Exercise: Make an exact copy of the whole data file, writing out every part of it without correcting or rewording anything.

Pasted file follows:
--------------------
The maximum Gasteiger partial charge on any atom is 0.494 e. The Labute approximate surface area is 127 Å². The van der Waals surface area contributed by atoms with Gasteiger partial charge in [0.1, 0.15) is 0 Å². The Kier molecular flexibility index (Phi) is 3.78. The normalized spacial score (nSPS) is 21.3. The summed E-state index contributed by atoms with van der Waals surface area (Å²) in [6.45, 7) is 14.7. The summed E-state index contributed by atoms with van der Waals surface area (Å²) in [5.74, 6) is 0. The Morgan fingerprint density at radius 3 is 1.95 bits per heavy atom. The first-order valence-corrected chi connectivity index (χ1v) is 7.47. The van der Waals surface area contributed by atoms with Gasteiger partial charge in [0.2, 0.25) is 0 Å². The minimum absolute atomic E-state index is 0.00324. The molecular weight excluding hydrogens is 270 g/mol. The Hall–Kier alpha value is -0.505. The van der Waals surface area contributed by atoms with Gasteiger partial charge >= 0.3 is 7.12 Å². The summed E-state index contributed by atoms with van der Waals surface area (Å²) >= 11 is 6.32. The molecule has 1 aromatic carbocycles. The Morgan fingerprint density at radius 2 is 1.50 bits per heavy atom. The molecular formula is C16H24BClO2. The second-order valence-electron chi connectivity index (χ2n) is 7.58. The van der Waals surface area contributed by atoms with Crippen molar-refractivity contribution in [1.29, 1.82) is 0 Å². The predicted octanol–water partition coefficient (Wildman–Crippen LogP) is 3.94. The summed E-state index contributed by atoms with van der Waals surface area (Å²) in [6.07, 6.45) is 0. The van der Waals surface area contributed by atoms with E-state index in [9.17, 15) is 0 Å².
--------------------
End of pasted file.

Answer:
The maximum Gasteiger partial charge on any atom is 0.494 e. The Labute approximate surface area is 127 Å². The van der Waals surface area contributed by atoms with Gasteiger partial charge in [0.1, 0.15) is 0 Å². The Kier molecular flexibility index (Phi) is 3.78. The normalized spacial score (nSPS) is 21.3. The summed E-state index contributed by atoms with van der Waals surface area (Å²) in [6.45, 7) is 14.7. The summed E-state index contributed by atoms with van der Waals surface area (Å²) in [5.74, 6) is 0. The Morgan fingerprint density at radius 3 is 1.95 bits per heavy atom. The first-order valence-corrected chi connectivity index (χ1v) is 7.47. The van der Waals surface area contributed by atoms with Gasteiger partial charge in [0.2, 0.25) is 0 Å². The minimum absolute atomic E-state index is 0.00324. The molecular weight excluding hydrogens is 270 g/mol. The Hall–Kier alpha value is -0.505. The van der Waals surface area contributed by atoms with Gasteiger partial charge >= 0.3 is 7.12 Å². The summed E-state index contributed by atoms with van der Waals surface area (Å²) >= 11 is 6.32. The molecule has 1 aromatic carbocycles. The Morgan fingerprint density at radius 2 is 1.50 bits per heavy atom. The molecular formula is C16H24BClO2. The second-order valence-electron chi connectivity index (χ2n) is 7.58. The van der Waals surface area contributed by atoms with Crippen molar-refractivity contribution in [1.29, 1.82) is 0 Å². The predicted octanol–water partition coefficient (Wildman–Crippen LogP) is 3.94. The summed E-state index contributed by atoms with van der Waals surface area (Å²) in [6.07, 6.45) is 0. The van der Waals surface area contributed by atoms with E-state index in [9.17, 15) is 0 Å².